September 23, 2017 at 4:22 PM #6062
in short I shut my computer down normally. Two hours later I restarted it only to get a hard drive error. Checking it out on another pc I find that the partition has been marked RAW. I have done many searches on google and youtube looking for a process to repair this issue without data loss. Every bit of advice has been to use this software or that software. So far each of them has forced me to do a deep scan 12+ hours and then to be told it will cost 50 to 75 bucks to finish. Could someone give me a step by step procedure to fix this mess?? And yes I am running both an antivirus and malware program that was up to date as of friday. Oh … and I’m running XP.September 23, 2017 at 9:54 PM #6066
I haven’t seen this type of error. Here are some thoughts.
What type of file structure is the drive partitioned as? FAT32? And what size is it?
The RAW designation, from what I understand, is used by some operating systems to indicate a drive that hasn’t been formatted. But I suppose for some older machines where they don’t automatically detect the correct drive parameters, some corruption to the BIOS settings might result in a drive not being accessed properly. You might double check what the BIOS is reporting out for the drive, like for size of HD, and so on.
Another serious quirk I’ve run into is where you have a computer with a large enough drive to use the EFI (GPT, or whatever) boot rather than the MBR for describing disk layouts. My motherboard does not really like to have the two types of disk formats mixed on the machine. It will handle either sort of OK, but not both without strange results. While the HD you are having a problem with is an XP system, what OS on the guest machine you tried the drive on? (And, how big are the other drives on it?)
If you have the diagnostic software from the HD’s mother, you might give that a try. Most of those (and you can usually download them for free) do a good job of diagnosing problems. Just be careful you don’t run any of the destructive tests (like write zeros, and so on) — unless you really want to start over from with the drive.
And, a little rant: So many of the searches using like Google and Yahoo! return hits that are really just ads to sucker you into some overpriced software (yeh, FREE download!) that will solve all your problems.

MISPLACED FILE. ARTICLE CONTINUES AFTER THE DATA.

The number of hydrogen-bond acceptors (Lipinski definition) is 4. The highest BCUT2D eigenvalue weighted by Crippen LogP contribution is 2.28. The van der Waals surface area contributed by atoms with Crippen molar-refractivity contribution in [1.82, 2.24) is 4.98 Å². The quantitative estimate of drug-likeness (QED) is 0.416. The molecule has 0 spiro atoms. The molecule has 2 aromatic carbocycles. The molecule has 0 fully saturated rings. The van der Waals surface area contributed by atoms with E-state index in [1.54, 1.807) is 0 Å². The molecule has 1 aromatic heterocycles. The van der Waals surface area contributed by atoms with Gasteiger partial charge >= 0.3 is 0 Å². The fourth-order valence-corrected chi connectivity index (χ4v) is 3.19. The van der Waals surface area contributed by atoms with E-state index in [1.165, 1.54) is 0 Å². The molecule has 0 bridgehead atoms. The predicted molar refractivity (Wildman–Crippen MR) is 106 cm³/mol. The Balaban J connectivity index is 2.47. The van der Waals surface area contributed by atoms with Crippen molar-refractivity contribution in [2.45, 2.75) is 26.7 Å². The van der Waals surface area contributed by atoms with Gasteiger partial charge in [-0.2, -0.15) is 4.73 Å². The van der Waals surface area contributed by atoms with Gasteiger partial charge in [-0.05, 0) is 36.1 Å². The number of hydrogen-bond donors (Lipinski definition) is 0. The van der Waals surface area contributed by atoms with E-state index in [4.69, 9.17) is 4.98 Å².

There is one for-sale utility, Spinrite, (http://crc.com) that used to do a good job of checking and repairing drives with failing sectors, but with the size of drives these days it isn’t practical.
Keep us posted on what you find.September 26, 2017 at 1:06 AM #6068
Update on RAW partition.
On my computer, running Win 7, if I allocate some space on a hard drive to a partition — but do not format it, then it will show up as being a RAW partition. That is in place of NTFS designation had I formatted the partition.
When you see the RAW for a partition that you know was being OK before, that tells me that for some reason the disk is not being read 100% correctly. Until I was sure why that is, I don’t think I would do much writing to the diskSeptember 27, 2017 at 4:20 PM #6069
thanks for your response. Most of your answer is right on, in that there are a lot of sucker ads. my file system (was) ntfs and it was all one partition. It wasn’t that large, only 150gb. I hate to spend the $ for retrieval software but if I can’t find a way to repair it I will. I have already run the scans which took close to 24 hours and have found most of the data files I want. But then came the …. oh by the way to continue it will cost you.September 27, 2017 at 4:34 PM #6070
Since this helped troubleshoot a sound card, I’m thinking it could help with the hard drive problem also. See if Ubuntu can recognize your Windows partition and read the files. If so, you’d at least have a way to copy the files to a backup drive, before making any risky changes to the partition.September 29, 2017 at 7:01 PM #6075
I’mgoing to be going out of town for a few weeks so it will be awhile before I can dig into itSeptember 30, 2017 at 10:29 AM #6079
If you’re fortunate, all that happened is the type byte in the partition table was corrupted. My suggestion would be to run GPartEd (GNOME partition editor). It is available in many Linux distributions, but it is also available as a Debian bootable image (which you can write to a CD, USB flash drive, or even PXE boot (although I suppose that is sort of for über geeks)).
In any case, you may wish to use drive cloner software first, so that if nothing else, you can get back to how you are right now should you mess something up (worse?) with what you try. My suggestion would be Clonezilla; it’s free/open source, and has worked fairly well for me.
- This reply was modified 4 months, 3 weeks ago by RChandra. Reason: corrected name, added link to gparted.org
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